About a year ago, an idea popped into the head of Eaglehawk resident Dawn Kanost.
"I lived in Adelaide for about six years, 20 years ago and I thought it would be great either to walk to see my friends or walk to come home," she said.
"After a year of thinking about it, the thought just wouldn't go away. I thought what am I actually going to do."
After scouring the internet for different routes, Ms Kanost formulated a plan.
"I was just looking at it going what do I do, what do I do," she said. "I looked to see a route along the Murray River because I thought that would be cool, but then I saw how long it was and I thought I can't do that.
"But that's when I saw the Chinese migrants' route and I thought ok that's what I'm going to do. My body just thought the walk would be a good idea," she laughed.
During the 1850s, the Victorian Gold Rush was in full swing. People were travelling from all over the world to places like Bendigo and Ballarat to see if they could have any luck finding gold.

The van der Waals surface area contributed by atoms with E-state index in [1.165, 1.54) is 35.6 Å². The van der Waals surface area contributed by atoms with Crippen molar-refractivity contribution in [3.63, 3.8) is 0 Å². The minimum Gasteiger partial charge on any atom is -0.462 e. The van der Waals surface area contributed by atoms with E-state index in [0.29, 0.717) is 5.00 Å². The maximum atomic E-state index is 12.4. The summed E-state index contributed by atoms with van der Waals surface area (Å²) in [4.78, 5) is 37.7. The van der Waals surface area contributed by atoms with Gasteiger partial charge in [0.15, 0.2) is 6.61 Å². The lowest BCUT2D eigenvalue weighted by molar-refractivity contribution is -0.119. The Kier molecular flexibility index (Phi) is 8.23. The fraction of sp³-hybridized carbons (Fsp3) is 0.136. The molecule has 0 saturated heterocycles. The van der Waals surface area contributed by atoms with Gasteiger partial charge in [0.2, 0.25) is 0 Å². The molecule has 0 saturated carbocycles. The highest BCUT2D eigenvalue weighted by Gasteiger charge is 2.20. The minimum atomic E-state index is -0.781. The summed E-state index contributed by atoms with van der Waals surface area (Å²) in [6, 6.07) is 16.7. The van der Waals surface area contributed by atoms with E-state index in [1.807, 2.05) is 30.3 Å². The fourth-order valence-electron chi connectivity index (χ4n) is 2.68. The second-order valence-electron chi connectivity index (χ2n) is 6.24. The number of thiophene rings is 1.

Tens of thousands of Chinese migrated to Victoria in that time, often fleeing poverty, famine and violence back in their home country. But the new migrants often experienced discrimination from Europeans in Australia.
In 1855, the government passed the Victorian Act, which limited the number of Chinese who could arrive by ship into Victoria.
Only one Chinese migrant for each ton of the ship's weight was allowed to enter the state via boat. The ship's captain also had to pay a £10 tax per Chinese passenger.
To avoid the extra cost, the ships began carrying Chinese migrants to neighbouring ports in South Australia.
Robe became one of the major stopping points, with more than 17,000 Chinese migrants starting their journey to Victoria from there. They would then walk hundreds of kilometres to get to their final destination.
Ms Kanost does not have any Chinese heritage, but she said the journey of the Chinese migrants fascinated her.
"I'm interested in history and life," she said. "I've got a science degree and I'm a practising artist so I'm interested in things. I also wanted to go to Robe for a beach holiday and I thought that would be good - two goals in one hit."